Event to showcase Japanese cuisine

  • By Shelley Shan / Staff Reporter

Food produced in Japanese prefectures that was restricted after the 2011 Fukushima Dai-ichi nuclear power plant disaster is to be displayed at the Taiwan Food Expo, the Taiwan Visitors Association said yesterday.

Taiwan ended an 11-year ban on food products from Japan’s Fukushima, Ibaraki, Tochigi, Gunma and Chiba prefectures in February, on condition that importers and manufacturers provide a certificate of origin and a certificate of origin. radiological inspection for their products.

The disaster happened when the plant was hit by a tsunami after the March 11, 2011 earthquake in Tohoku.

Photo: ANC

During the four-day culinary expo, which opens in Hall 1 of the Taipei World Trade Center on Friday, people can enjoy cantaloupes, sweet potatoes, yams, natto crackers, buckwheat noodles and other products from Ibaraki Prefecture, the association said.

Foods from Hiroshima, Fukushima, Nara, Saga, Ehime, Kagawa and Okinawa prefectures would also be on display or available for purchase, he added.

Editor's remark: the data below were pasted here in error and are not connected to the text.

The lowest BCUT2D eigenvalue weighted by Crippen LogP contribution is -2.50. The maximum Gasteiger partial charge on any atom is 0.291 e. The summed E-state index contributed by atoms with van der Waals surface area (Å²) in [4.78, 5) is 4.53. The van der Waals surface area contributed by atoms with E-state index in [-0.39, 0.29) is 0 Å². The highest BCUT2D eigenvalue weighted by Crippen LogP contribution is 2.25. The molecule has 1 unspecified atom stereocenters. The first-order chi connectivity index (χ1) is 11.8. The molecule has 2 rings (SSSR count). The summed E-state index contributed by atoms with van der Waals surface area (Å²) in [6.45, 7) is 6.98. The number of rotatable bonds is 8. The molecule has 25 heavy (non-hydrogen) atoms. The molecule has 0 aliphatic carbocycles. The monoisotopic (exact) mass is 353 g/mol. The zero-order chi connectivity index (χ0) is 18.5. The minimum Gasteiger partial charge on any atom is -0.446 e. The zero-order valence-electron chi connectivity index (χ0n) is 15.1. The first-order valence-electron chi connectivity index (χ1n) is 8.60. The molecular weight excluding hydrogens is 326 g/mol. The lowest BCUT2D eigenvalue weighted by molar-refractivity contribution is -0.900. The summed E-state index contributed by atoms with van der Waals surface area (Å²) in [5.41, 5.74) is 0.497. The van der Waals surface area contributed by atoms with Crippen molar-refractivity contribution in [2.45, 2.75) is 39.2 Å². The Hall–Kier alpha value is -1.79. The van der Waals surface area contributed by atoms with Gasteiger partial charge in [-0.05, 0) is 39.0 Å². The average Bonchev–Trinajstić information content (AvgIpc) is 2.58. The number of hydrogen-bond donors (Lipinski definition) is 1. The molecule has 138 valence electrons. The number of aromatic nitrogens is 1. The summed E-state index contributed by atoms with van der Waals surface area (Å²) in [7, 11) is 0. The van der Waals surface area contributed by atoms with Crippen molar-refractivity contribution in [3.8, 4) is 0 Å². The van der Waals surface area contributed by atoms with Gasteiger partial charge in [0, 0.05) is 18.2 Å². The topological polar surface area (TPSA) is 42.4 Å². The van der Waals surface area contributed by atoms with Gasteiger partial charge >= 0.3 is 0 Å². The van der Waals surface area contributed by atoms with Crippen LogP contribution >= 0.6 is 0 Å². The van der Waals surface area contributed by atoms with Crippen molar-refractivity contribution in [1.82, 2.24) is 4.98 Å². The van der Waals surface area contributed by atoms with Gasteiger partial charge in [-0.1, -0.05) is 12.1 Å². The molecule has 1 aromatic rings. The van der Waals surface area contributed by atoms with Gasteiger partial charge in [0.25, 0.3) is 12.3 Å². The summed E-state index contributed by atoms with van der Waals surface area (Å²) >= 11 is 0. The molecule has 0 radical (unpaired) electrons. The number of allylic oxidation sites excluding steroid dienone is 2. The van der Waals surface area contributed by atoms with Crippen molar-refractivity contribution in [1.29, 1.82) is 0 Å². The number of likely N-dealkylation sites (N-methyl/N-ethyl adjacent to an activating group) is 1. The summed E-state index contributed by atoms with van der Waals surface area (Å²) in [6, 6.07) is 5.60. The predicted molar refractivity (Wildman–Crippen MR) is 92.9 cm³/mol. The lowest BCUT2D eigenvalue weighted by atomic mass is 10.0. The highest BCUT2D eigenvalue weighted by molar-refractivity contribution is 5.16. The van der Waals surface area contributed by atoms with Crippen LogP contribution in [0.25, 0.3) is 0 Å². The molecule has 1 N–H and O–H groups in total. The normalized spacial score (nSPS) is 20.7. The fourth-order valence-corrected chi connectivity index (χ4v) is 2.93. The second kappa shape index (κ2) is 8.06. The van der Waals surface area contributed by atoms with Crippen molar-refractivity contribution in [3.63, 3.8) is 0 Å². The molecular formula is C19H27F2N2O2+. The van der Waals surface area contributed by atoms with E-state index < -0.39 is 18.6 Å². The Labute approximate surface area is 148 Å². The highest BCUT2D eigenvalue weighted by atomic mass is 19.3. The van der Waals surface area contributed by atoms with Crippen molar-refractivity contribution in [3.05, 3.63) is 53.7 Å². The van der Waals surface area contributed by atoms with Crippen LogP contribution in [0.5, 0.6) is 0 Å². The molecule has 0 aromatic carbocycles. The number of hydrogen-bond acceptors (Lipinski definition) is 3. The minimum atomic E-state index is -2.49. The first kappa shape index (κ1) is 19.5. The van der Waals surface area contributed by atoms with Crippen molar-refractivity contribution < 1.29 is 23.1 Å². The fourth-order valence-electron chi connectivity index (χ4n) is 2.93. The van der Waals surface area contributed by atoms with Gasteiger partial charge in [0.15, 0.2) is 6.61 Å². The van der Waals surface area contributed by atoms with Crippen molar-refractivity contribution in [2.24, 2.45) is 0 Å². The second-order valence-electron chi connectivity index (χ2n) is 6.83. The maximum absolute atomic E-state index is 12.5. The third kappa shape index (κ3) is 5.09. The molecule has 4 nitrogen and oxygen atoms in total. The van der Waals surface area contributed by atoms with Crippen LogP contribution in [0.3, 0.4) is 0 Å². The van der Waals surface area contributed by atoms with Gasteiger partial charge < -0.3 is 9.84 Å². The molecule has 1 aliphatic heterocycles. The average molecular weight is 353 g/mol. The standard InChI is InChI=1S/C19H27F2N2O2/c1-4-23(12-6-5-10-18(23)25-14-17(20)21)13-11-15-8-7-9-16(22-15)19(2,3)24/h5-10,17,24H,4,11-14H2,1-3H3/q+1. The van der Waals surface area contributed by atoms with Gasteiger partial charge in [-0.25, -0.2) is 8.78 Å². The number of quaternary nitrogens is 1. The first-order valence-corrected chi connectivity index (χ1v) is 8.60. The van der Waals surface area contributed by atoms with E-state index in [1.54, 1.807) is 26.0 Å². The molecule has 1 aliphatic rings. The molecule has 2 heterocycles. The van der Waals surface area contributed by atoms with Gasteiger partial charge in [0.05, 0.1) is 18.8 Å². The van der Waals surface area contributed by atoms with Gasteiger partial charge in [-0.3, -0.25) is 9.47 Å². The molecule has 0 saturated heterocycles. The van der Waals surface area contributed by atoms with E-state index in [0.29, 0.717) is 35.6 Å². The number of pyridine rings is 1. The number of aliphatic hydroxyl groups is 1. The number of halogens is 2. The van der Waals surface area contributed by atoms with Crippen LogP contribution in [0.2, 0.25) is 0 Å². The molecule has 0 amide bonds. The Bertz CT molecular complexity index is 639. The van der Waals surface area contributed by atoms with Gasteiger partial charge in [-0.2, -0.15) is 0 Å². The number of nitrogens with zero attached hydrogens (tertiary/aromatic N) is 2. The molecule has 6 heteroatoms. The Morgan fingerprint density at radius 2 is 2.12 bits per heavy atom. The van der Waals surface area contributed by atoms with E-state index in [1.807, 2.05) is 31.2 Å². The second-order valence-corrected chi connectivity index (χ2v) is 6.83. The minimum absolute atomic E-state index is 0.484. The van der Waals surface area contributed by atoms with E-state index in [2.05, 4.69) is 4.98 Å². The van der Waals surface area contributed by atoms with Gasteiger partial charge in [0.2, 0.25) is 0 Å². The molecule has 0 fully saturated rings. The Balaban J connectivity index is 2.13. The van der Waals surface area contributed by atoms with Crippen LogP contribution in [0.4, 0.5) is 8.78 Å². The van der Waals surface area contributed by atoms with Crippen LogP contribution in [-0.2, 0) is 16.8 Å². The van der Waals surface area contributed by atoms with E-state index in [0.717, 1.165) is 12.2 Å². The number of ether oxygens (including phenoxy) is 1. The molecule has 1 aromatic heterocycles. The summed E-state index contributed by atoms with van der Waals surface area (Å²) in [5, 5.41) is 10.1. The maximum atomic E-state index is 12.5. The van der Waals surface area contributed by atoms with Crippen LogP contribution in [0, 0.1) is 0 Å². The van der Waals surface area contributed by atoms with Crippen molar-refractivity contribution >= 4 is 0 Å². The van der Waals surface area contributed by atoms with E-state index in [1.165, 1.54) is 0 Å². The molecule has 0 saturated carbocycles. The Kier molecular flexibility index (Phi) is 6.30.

Organizers said the event would showcase Taiwanese cuisine, which benefits from “diverse food cultures”.

Association president Yeh Chu-lan (葉菊蘭) told a press conference that the expo was to be held for the first time this year since it was suspended for two years due to the pandemic. of COVID-19.

“The theme for this year’s Taiwan Culinary Expo refers to the delicious cuisine served at festivals, and it was chosen as we seek to revitalize the tourism industry in the post-pandemic era,” Yeh said. . “Through the culinary exhibition, we hope that [people]… can appreciate Taiwan as a country that serves delicious cuisine and is capable of producing quality food highly rated by the Michelin Guide.

“The most important goal of the exhibition is to show people what Taiwanese cuisine is – a melting pot of various food cultures,” she said.

Nigeria and Indonesia are the only ones participating in the event for the first time, she said.

People can attend food seminars at the expo and watch live cooking shows, the association said.

Photographers would be on hand to demonstrate tips for taking pictures of food, he said.

The expo would have a pavilion showcasing food for Muslims prepared by halal-certified restaurants in Taiwan, said Tourism Bureau general manager Chang Shi-chung (張錫聰).

“There are 1.6 billion Muslims in the world, a large percentage of whom live in Asia,” Chang said. “Even though the Central Epidemic Command Center has not yet lifted the quarantine requirement to enter Taiwan, the pavilion will show Taiwanese travel agencies how they can make food arrangements when they can once again welcome tourists from foreign countries. predominantly Muslim.

Another pavilion would highlight diets for the elderly as Taiwan is set to become an “ultra-aging” society by 2025, he said.

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